Kyle Hagerty of Propmodo writes:
Most commercial rooftops are resigned to house HVAC equipment, lined up in neat rows high above the street. As important as these units are to the building they are taking up some of the building’s most valuable and versatile space. Now developers and owners are starting to see new possibilities. Depending on what you do with a roof, it can serve as a building amenity, efficiency enhancement, storm mitigation, or source of locally grown food. Across urban environments, rooftops are finally getting the thought they deserve from designers, architects, and engineers.
The first step in understanding a roof’s possibility is structural analysis. Unlike basements, mostly backed by a foundation or solid ground beneath, rooftops have a maximum load capacity that if exceeded can result in collapse. How much a rooftop can hold is the basis of its potential. Next is to know the current condition or future state of the rooftop membrane, the water-tight covering or coating that keeps the building sealed from the elements. Those two elements are the most important factors in rooftop design.
“Over the past couple of years, owners and developers are incorporating rooftops as usable space in urban environments…” Andrew Benenati
Director of Estimating
Nearly as important is rooftop access. Many existing buildings only have some form of maintenance access, making converting the roof into a higher use difficult. Local laws also have a major impact on a roof’s potential. With the variety of rooftop enhancement options available, there’s likely at least one improvement that can be made for every building as long as you understand structural and legal limits.
Higher loads can support a wider array of rooftop uses. A green roof or rooftop garden can be surprisingly heavy, laden with soil and vegetation. Rooftops with lighter loads can still utilize things like lightweight solar panels or bee boxes for pollination. Amenities spaces like rooftop lounges, bars, and pools require public access, complicating rooftop design by necessitating guard rails and other safety measures. It’s also important to consider any work being done on the rooftop is going to come at a steep price. But with this price comes massive potential upside. A good rooftop pool can make headlines, drawing eyes to new developments. Studies have shown patrons tend to stay longer at rooftops venues. Green rooftops have been shown to reduce stormwater runoff and lower the urban heat island effect. Solar panels can augment energy costs, paying for themselves in less than five years. The right design can turn a rooftop into a building’s most defining feature.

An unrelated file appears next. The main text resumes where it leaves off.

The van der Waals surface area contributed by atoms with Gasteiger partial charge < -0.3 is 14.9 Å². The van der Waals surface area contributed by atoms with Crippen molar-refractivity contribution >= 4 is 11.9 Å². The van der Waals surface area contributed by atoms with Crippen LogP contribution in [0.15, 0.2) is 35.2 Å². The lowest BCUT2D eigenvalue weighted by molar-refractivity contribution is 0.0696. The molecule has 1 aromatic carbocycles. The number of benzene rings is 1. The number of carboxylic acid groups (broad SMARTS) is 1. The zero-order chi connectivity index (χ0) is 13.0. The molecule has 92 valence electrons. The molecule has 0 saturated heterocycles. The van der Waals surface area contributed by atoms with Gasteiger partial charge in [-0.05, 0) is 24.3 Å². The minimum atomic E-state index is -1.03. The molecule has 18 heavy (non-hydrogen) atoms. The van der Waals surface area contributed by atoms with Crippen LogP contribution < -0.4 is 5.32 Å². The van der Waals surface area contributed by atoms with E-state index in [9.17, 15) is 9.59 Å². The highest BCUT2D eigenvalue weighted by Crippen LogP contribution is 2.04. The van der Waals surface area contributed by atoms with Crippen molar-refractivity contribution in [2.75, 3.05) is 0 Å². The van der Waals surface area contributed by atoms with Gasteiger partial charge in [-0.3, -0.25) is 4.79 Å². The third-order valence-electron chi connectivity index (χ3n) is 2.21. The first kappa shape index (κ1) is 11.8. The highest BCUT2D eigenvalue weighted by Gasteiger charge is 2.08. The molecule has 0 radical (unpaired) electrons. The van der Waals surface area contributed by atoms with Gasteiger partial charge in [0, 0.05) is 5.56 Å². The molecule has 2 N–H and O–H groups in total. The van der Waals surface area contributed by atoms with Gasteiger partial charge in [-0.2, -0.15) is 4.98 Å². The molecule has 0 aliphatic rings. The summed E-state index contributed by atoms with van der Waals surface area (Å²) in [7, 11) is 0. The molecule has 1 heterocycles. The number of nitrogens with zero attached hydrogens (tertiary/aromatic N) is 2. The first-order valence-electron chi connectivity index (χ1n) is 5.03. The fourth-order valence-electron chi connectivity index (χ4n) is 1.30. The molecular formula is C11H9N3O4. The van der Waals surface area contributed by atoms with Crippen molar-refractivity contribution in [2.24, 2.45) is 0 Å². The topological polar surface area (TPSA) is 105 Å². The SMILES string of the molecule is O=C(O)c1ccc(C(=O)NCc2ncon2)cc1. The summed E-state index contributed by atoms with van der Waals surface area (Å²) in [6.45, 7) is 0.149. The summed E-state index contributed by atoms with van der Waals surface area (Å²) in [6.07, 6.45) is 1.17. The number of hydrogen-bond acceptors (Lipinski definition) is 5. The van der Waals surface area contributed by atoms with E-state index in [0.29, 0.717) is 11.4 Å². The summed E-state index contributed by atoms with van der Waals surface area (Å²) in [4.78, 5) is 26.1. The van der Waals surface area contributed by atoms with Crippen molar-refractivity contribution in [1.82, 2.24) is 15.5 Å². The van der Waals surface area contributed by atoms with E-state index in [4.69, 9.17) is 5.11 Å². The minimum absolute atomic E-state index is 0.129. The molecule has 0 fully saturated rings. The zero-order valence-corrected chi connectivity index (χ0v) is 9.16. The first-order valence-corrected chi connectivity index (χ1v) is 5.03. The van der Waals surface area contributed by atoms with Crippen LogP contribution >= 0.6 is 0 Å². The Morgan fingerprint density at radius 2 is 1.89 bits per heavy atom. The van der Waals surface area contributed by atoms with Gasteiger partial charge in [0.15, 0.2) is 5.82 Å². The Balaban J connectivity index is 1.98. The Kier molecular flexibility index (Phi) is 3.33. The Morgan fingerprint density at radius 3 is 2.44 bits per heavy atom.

“Over the past couple of years, owners and developers are incorporating rooftops as usable space in urban environments,” Furbish Director of Estimating Andrew Benenati said. Furbish designs and installs rooftops that give owners the benefit of green space and energy efficiency at the same time. “They want more roof spaces, amenities, trees, decks, a green roof that has four feet of soil to allow for plants to mature on the roof, Bocce courts. There’s a lot of potential to create amenity space, while still having environmental benefits. Buildings can achieve both things.”
Read more: Rethinking the Potential of Rooftops